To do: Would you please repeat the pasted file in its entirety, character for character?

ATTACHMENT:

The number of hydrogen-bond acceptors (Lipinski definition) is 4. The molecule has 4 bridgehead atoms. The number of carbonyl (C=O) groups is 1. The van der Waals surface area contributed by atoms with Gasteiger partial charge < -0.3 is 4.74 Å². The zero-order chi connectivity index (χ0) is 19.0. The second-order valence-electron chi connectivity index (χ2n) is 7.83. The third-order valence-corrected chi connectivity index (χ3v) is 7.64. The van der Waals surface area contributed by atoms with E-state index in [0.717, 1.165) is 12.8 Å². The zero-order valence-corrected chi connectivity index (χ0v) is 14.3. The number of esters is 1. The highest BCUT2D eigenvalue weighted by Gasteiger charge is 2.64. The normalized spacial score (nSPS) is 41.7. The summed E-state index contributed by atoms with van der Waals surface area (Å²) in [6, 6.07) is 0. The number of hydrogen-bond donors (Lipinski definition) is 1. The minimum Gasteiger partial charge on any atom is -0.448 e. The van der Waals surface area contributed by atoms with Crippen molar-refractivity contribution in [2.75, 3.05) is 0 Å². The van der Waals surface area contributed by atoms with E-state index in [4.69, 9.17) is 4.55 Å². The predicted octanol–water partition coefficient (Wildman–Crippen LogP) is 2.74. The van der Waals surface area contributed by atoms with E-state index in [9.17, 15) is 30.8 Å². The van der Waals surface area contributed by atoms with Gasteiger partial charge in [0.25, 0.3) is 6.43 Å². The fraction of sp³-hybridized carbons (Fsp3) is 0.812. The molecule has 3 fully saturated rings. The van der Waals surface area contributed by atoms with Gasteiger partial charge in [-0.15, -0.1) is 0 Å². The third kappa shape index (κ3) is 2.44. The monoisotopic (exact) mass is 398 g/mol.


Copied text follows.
The number of hydrogen-bond acceptors (Lipinski definition) is 4. The molecule has 4 bridgehead atoms. The number of carbonyl (C=O) groups is 1. The van der Waals surface area contributed by atoms with Gasteiger partial charge < -0.3 is 4.74 Å². The zero-order chi connectivity index (χ0) is 19.0. The second-order valence-electron chi connectivity index (χ2n) is 7.83. The third-order valence-corrected chi connectivity index (χ3v) is 7.64. The van der Waals surface area contributed by atoms with E-state index in [0.717, 1.165) is 12.8 Å². The zero-order valence-corrected chi connectivity index (χ0v) is 14.3. The number of esters is 1. The highest BCUT2D eigenvalue weighted by Gasteiger charge is 2.64. The normalized spacial score (nSPS) is 41.7. The summed E-state index contributed by atoms with van der Waals surface area (Å²) in [6, 6.07) is 0. The number of hydrogen-bond donors (Lipinski definition) is 1. The minimum Gasteiger partial charge on any atom is -0.448 e. The van der Waals surface area contributed by atoms with Crippen molar-refractivity contribution in [2.75, 3.05) is 0 Å². The van der Waals surface area contributed by atoms with E-state index in [4.69, 9.17) is 4.55 Å². The predicted octanol–water partition coefficient (Wildman–Crippen LogP) is 2.74. The van der Waals surface area contributed by atoms with E-state index in [9.17, 15) is 30.8 Å². The van der Waals surface area contributed by atoms with Gasteiger partial charge in [0.25, 0.3) is 6.43 Å². The fraction of sp³-hybridized carbons (Fsp3) is 0.812. The molecule has 3 fully saturated rings. The van der Waals surface area contributed by atoms with Gasteiger partial charge in [-0.15, -0.1) is 0 Å². The third kappa shape index (κ3) is 2.44. The monoisotopic (exact) mass is 398 g/mol.